Posted by: Anne E. Stuart | March 30, 2012

Friday Five – March 30, 2012

It seems somewhat odd to actually be posting on a Friday. Things have been a bit off the past few weeks. But now, things are starting to get back to normal. (Or as normal as they can be on a college campus heading into the final quarter of the semester and registration for fall classes.)

This week’s links cover a range of topics selected based on my own interests and also things covered in different classes in the last week or so. I hope you find something of interest in this selection.

Psychology Today: Redirect (Timothy D. Wilson, PhD.) – March 26, 2012

Hey PSY102 students, remember how I mentioned in class on Wednesday that fear appeals often ineffective at changing behavior? In this post in his Redirect column, Timothy Wilson talks about the ineffectiveness of Scared Straight programs in changing the behavior of troubled teens. In fact, much of the evidence suggests that these programs actually increase criminal activity of the teens sent to the programs.

Psychology Today: The Almost Effect (Joseph Nowinski, Ph.D.) – March 27, 2012

Although this post by Joseph Nowinski in The Almost Effect was not written specifically with college students in mind, I think students could examine their (or their friends’) drinking behavior in terms of this post (and in light of the link from February 24th about sensible alcohol consumption among college students). The post discusses the grey area between normal social drinking and problematic alcohol use. Those in the middle, the almost alcoholic as Nowinski labels them, may overlook their own behaviors as problematic.

New York Times: Health (John O’Neil) – March 26, 2012

I was drawn to this article because a good friend of mine recently commented that he does not like being a passenger when another friend, who has ADHD, drives.  Although the article doesn’t specifically address the issues my friend has with our other friend’s driving, it does discuss how learning to drive can be particularly difficult for teens with ADHD.

PsyPost (University of California at Davis) – March 26, 2012

I brought up this link in my Social Psychology course this week. We were covering the topic of aggression, and I was explaining how different interventions have been designed to model non-aggressive behavior. This link discusses the Coaching Boys into Men program designed to educate male high school athletes to recognize and intervene to stop dating violence.

Psychology Today: Finding the Next Einstein (Jonathan Wai, Ph.D) – March 25, 2012

One of my favorite courses to teach is Statistics, both at the basic and more advanced undergraduate level. As a student, I loved statistics. And these facts make me “odd” in current American society. I see it in my own students when I teach, and as this post points out, it has become o.k. to be bad at math in our society. When exactly did this happen? I’m not sure, I’ve seen it in my students since I started teaching statistics some 12 years ago.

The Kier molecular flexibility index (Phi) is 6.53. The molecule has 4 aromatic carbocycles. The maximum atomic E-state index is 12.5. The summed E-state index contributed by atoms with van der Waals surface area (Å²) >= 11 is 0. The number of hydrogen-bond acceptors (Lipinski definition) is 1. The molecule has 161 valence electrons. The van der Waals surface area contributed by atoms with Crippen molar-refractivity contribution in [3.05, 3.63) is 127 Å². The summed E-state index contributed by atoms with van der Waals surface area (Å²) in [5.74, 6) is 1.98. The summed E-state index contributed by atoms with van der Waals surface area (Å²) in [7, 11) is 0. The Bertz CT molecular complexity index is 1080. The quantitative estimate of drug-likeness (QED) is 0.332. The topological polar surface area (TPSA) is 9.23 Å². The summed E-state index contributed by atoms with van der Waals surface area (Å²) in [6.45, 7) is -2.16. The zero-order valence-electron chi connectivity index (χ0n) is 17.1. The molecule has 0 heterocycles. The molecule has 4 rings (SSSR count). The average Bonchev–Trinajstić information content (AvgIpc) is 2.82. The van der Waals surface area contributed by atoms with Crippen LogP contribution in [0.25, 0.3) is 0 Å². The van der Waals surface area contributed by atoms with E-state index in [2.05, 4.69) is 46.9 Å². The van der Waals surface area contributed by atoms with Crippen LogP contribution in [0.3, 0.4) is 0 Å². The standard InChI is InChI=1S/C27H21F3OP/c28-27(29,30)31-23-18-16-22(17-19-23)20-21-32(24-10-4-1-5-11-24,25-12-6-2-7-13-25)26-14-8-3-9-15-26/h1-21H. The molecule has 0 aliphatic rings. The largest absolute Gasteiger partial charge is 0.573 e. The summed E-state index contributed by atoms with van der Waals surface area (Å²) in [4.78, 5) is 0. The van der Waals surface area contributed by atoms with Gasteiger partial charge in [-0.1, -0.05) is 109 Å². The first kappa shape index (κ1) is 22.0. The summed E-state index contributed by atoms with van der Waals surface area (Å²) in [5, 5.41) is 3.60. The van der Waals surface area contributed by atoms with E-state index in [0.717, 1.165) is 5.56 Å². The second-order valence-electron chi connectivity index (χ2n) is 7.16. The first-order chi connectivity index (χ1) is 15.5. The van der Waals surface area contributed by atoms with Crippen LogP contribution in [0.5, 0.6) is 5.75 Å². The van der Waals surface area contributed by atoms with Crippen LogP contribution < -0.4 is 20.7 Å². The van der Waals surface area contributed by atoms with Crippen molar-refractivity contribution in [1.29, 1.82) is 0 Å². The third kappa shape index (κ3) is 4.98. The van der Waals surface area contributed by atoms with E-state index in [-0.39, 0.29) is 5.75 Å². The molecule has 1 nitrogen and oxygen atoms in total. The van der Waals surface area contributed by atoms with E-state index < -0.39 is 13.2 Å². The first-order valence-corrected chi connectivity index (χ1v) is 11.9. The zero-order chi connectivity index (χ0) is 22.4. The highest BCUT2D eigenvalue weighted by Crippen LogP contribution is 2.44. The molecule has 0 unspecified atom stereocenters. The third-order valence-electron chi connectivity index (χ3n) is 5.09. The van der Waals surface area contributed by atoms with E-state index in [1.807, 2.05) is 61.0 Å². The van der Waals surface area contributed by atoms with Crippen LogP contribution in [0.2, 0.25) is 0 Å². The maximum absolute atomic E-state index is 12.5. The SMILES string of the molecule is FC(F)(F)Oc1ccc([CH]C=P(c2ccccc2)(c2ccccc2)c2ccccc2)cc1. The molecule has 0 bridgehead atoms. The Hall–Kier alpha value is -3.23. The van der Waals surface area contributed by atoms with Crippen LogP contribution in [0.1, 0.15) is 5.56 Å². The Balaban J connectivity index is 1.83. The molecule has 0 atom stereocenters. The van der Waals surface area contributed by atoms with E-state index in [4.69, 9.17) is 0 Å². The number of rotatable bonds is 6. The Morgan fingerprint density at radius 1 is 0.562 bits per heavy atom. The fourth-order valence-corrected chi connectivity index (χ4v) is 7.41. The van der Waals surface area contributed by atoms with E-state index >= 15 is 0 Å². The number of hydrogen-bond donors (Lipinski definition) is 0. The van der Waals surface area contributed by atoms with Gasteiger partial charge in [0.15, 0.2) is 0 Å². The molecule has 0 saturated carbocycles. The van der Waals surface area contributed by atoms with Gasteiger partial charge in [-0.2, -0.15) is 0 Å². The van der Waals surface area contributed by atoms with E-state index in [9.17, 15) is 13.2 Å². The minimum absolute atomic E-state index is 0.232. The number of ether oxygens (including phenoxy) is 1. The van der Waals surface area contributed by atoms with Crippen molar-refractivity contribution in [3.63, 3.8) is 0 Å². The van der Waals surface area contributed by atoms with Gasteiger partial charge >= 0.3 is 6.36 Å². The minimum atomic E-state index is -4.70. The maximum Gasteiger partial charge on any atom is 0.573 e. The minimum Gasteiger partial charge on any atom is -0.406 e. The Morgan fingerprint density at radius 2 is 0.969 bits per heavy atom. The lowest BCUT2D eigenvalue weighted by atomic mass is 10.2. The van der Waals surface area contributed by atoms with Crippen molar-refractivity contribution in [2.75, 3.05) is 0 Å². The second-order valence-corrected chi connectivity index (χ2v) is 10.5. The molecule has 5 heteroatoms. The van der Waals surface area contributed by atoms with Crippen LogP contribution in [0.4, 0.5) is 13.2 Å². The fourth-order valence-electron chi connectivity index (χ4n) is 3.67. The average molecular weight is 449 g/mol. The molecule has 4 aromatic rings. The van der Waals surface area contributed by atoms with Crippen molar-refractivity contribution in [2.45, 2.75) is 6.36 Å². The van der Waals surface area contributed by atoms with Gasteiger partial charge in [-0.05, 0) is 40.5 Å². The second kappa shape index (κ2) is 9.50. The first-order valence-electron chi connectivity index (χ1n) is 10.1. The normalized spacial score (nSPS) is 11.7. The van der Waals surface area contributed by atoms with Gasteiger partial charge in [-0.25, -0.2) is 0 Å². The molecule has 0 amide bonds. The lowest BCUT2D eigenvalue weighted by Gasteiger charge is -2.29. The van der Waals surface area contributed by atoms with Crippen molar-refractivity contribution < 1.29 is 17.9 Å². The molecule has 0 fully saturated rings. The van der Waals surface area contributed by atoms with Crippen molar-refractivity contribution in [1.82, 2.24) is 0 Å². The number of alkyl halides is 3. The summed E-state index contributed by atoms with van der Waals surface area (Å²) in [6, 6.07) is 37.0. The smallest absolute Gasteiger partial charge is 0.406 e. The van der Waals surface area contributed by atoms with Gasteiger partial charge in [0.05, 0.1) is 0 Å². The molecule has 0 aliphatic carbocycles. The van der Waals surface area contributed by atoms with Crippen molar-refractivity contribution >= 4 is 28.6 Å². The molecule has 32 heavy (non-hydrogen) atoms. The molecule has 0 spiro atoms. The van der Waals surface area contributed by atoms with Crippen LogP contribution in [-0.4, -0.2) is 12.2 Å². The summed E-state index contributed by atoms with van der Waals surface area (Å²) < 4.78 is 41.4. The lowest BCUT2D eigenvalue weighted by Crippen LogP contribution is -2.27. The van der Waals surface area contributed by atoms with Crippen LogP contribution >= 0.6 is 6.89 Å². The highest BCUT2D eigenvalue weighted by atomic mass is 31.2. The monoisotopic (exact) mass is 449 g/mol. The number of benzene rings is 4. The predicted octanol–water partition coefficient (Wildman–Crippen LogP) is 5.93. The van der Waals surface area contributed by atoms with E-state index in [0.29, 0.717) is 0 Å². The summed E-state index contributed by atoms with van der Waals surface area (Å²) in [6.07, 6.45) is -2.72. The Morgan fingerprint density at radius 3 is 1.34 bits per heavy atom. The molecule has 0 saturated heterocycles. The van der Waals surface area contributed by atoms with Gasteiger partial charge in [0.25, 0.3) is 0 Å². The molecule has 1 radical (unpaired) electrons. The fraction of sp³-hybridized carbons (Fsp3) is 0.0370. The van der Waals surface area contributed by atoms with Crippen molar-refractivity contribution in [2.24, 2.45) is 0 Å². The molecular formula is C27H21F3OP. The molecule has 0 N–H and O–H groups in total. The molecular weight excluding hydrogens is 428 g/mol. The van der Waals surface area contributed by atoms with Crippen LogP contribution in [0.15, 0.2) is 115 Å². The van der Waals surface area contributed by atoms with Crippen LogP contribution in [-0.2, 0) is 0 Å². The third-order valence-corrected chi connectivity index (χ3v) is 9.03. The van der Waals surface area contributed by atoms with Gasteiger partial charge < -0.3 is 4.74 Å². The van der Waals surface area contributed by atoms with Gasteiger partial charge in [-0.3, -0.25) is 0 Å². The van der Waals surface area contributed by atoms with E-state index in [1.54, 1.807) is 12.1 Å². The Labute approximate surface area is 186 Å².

From a psychological standpoint, the key to getting the United States to succeed in STEM (Science, Technology, Engineering, and Mathematics) disciplines doesn’t simply rest on increasing students in these programs, it rests on changing our cultural attitude about math. How are students going to choose to enter the STEM disciplines if they are raised in a culture that says “Math is hard, but that’s o.k., we all suck at it, so it doesn’t really matter”?


  1. Coaching Boys into Men:
    I think this article has a lot of great factors to it. Some boys were not raised properly on how to treat women and I believe thats wrong. For these coaches to take time and teat the young men how to treat women is an awesome program. I truly think that as a coach you should take on this role because a lot of athletes do look up to their coaches for many different reasons. Its wonderful that the boys who have gone through this program are now more likely to treat women right, and stop the disrespect from other male peers. Bullying is a huge issue nowadays and most of the time the bullying is taken to the next level where someone gets hurt, or their feelings get hurt. Coaches on the East Coast should start to do this in middle school and follow it through high school.

    Why Is It Socially Acceptable To Be Bad At Math:
    This article caught my eye because I am a person who is not strong in her math skills. But when they raised the question “If it’s socially acceptable to be bad at math” I started to really think about it more. I do recall hearing many different people saying that are bad at math, so it kinda helped me come to terms with it. I hate that I’m not a strong math student but I know if I really want to be better at it there is plenty of help out there. When the author of the article states how he would not say he is bad at reading I couldn’t help but laugh. He is right if a person did admit to being bad at reading most people would think he is stupid. I also liked how the quote at the beginning of the article is from the first lady of the United States.